Taken at face value I do appreciate the words of Chief Justice Maria Lourdes Sereno who said, on the occasion of the 30th anniversary of the 1987 Constitution, that it is “more than a statement of principles and a collection of hopes and aspirations but has paved the way for a ‘vibrant democracy’ and provided a fertile ground for the rule of law to be nourished.” (“Sereno: Constitution puts focus on human rights, sovereignty,” News, 2/2/17)
Knowing what is happening on the ground, I question where that “vibrant democracy” is.
Marites Marquez and Rosario Loreto, two Dumagat mothers, have been arrested and kept in jail since September 2015 because the military accused them of kidnapping a retired soldier. Their arrest was declared illegal by then Justice Secretary Leila de Lima. Unfortunately, the judge decided to conduct hearings which turned out more to be “nonhearings”—that is, hearing postponements for one reason or another, which have resulted in months, and now years of indefinite imprisonment: Justice delayed is justice denied.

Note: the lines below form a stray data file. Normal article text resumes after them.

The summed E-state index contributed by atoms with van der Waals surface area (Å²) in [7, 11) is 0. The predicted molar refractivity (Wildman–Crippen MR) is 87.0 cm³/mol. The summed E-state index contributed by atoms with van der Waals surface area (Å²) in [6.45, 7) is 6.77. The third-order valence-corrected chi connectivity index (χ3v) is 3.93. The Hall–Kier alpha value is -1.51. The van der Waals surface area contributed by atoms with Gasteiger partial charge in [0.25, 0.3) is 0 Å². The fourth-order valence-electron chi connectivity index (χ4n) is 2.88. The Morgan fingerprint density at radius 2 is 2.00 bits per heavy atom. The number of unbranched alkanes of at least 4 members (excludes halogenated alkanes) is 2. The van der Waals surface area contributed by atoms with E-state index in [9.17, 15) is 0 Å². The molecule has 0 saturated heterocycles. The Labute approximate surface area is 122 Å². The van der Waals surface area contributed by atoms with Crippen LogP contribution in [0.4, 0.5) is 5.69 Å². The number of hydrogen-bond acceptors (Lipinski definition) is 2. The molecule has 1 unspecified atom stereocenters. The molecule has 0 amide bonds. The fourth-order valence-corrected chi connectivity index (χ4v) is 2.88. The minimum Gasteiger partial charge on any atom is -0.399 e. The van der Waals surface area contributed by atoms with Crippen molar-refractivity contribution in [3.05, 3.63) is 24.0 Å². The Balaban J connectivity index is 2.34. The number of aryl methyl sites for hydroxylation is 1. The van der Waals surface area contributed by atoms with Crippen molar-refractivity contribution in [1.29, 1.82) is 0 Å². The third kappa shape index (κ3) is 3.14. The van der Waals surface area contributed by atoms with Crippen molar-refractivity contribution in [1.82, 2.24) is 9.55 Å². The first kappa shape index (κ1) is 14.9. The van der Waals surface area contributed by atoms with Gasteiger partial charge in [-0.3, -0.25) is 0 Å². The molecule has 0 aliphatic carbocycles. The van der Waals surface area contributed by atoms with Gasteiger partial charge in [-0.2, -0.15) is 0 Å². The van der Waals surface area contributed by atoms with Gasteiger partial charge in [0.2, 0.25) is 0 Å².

Which means, too, that the children who have been separated from their mothers have been literally tortured as much as the mothers are. We have asked the Supreme Court to hasten the trial, but nothing has happened. I wonder where this “vibrant democracy” really is.
Maybe for “big people” jailed for plunder but immediately set free, the 1987 Constitution does mean much. But for these Dumagat women and their families and the countless poor people who have been languishing in jail on trumped-up charges, the 1987 Constitution does not mean anything at all—just a scrap of “advertising” paper.
Will the Chief Justice initiate reforms in the judiciary to prove that this “vibrant democracy” can become a reality for all Filipinos?
FR. PETE MONTALLANA, Indigenous People’s Apostolate coordinator of the Diocese of Infanta, email@example.com